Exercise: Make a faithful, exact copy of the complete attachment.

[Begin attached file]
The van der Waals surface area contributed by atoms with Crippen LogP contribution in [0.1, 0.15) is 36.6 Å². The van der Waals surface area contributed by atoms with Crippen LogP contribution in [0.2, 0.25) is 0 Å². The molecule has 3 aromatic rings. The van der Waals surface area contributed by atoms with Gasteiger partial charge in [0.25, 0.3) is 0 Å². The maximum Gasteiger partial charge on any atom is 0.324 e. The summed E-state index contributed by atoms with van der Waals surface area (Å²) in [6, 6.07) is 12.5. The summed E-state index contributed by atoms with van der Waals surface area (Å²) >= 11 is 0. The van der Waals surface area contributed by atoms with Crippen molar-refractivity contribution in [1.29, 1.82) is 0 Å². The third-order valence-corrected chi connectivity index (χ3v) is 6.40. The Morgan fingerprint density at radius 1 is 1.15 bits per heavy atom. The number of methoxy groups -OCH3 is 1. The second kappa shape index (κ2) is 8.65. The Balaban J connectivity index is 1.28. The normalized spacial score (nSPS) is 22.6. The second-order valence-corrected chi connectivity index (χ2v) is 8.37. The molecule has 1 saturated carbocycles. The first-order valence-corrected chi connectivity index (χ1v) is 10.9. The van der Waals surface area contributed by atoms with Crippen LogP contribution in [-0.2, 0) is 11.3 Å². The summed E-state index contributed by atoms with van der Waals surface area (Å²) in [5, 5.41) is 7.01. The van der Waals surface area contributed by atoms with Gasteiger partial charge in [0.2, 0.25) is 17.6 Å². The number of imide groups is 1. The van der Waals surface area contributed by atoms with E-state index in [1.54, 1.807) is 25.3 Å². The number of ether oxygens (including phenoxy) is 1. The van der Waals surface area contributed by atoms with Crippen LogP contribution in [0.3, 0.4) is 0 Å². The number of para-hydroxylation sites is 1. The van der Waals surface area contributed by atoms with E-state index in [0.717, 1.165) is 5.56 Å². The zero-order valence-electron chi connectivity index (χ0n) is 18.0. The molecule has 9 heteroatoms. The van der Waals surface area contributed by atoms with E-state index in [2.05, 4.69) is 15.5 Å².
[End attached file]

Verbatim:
The van der Waals surface area contributed by atoms with Crippen LogP contribution in [0.1, 0.15) is 36.6 Å². The van der Waals surface area contributed by atoms with Crippen LogP contribution in [0.2, 0.25) is 0 Å². The molecule has 3 aromatic rings. The van der Waals surface area contributed by atoms with Gasteiger partial charge in [0.25, 0.3) is 0 Å². The maximum Gasteiger partial charge on any atom is 0.324 e. The summed E-state index contributed by atoms with van der Waals surface area (Å²) in [6, 6.07) is 12.5. The summed E-state index contributed by atoms with van der Waals surface area (Å²) >= 11 is 0. The van der Waals surface area contributed by atoms with Crippen molar-refractivity contribution in [1.29, 1.82) is 0 Å². The third-order valence-corrected chi connectivity index (χ3v) is 6.40. The Morgan fingerprint density at radius 1 is 1.15 bits per heavy atom. The number of methoxy groups -OCH3 is 1. The second kappa shape index (κ2) is 8.65. The Balaban J connectivity index is 1.28. The normalized spacial score (nSPS) is 22.6. The second-order valence-corrected chi connectivity index (χ2v) is 8.37. The molecule has 1 saturated carbocycles. The first-order valence-corrected chi connectivity index (χ1v) is 10.9. The van der Waals surface area contributed by atoms with Crippen LogP contribution in [-0.2, 0) is 11.3 Å². The summed E-state index contributed by atoms with van der Waals surface area (Å²) in [5, 5.41) is 7.01. The van der Waals surface area contributed by atoms with Gasteiger partial charge in [0.2, 0.25) is 17.6 Å². The number of imide groups is 1. The van der Waals surface area contributed by atoms with E-state index in [1.54, 1.807) is 25.3 Å². The number of ether oxygens (including phenoxy) is 1. The van der Waals surface area contributed by atoms with Crippen LogP contribution in [0.3, 0.4) is 0 Å². The number of para-hydroxylation sites is 1. The van der Waals surface area contributed by atoms with E-state index in [0.717, 1.165) is 5.56 Å². The zero-order valence-electron chi connectivity index (χ0n) is 18.0. The molecule has 9 heteroatoms. The van der Waals surface area contributed by atoms with E-state index in [2.05, 4.69) is 15.5 Å².